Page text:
Corps commanders moot: Army repeats call for mainstreaming of Fata

Corps commanders moot: Army repeats call for mainstreaming of Fata


ISLAMABAD: The army has said dividends of peace achieved through a series of military operations in the Federal Administered Tribal Areas (Fata) can be realised only after the mainstreaming of the tribal areas, which are still ruled under the draconian laws dating back to the British Raj.

The statement came on Wednesday from the top military commanders who met in Rawalpindi at the General Headquarters (GHQ) to take stock of internal and external security challenges. The corps commanders’ conference was presided over by army chief General Qamar Javed Bajwa.

“[The] forum reviewed evolving geo-strategic environment and security situation of the country. Progress of ongoing Operation Radd-ul-Fasaad and Khushhal Balochistan programme was also discussed,” said a statement issued by the military’s media wing, the Inter-Services Public Relations (ISPR).

The military brass acknowledged contributions and sacrifices of all national stakeholders especially the ‘resilient Pakistanis’ in rejecting terrorism and bringing about security and stability in the country. They discussed lines of stability operations to carry forward the gains of successful kinetic operations.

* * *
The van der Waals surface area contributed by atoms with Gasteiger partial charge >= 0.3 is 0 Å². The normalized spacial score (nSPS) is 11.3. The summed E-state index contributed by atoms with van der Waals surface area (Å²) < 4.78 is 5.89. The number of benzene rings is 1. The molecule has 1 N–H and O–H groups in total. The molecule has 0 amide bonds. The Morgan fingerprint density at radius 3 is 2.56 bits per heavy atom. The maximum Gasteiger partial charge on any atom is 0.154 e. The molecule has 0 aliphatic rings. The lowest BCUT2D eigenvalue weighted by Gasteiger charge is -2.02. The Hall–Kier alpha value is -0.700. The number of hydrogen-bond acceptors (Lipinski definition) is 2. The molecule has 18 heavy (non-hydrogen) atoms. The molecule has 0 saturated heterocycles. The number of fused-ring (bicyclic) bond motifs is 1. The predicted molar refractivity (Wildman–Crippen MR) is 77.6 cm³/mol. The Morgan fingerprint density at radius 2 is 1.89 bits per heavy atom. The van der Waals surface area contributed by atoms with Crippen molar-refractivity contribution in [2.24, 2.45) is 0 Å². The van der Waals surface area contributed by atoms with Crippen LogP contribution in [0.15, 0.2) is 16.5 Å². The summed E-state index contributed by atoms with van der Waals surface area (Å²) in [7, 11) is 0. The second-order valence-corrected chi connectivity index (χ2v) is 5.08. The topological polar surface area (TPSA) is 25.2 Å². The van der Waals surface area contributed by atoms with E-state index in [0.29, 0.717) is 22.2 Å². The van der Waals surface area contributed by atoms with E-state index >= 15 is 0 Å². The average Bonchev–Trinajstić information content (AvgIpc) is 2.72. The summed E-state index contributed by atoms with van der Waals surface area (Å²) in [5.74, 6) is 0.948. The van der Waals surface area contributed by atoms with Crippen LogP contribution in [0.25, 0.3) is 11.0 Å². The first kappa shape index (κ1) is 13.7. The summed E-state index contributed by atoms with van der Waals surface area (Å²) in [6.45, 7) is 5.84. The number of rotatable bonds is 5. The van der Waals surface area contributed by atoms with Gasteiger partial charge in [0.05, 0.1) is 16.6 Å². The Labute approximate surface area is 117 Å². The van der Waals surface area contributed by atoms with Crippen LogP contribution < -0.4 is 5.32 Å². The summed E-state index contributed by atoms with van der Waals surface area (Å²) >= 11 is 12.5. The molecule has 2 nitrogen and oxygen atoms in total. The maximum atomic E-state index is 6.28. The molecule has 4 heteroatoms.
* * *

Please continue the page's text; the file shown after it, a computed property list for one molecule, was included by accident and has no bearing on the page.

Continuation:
The army chief directed that the stability and development efforts must trickle down dividends of peace to the public, adding that the control of cleared areas was being handed over to civil administration with enhanced capacity.

“Key dividend remains linked to mainstreaming of Fata in line with popular public sentiments,” Gen Qamar was quoted as saying. The forum decided to continue efforts in support of state institutions which are taking Pakistan on a positive trajectory of peace, stability and prosperity.

In January, the National Assembly passed a Fata reforms bill extending jurisdiction of the Peshawar High Court and the Supreme Court to the tribal areas.

The bill was part of the reforms package the government intends to introduce to do away with the Frontier Crimes Regulation (FCR), a British era laws which many believe are outdated and violate the basic human rights.

The bill will become law only if it is passed by the Senate. However, the government has yet to table it before the upper house of parliament, inviting criticism from the people of Fata.

A group of Fata tribesmen have threatened to march towards Islamabad if the bill is not tabled and approved by the Senate in the ongoing session.

The tribal areas have witnesses a series of military operations since the start of the war on terror as some of the tribal agencies had become hotbeds of local militants and their foreign cohorts in the wake of war in Afghanistan.

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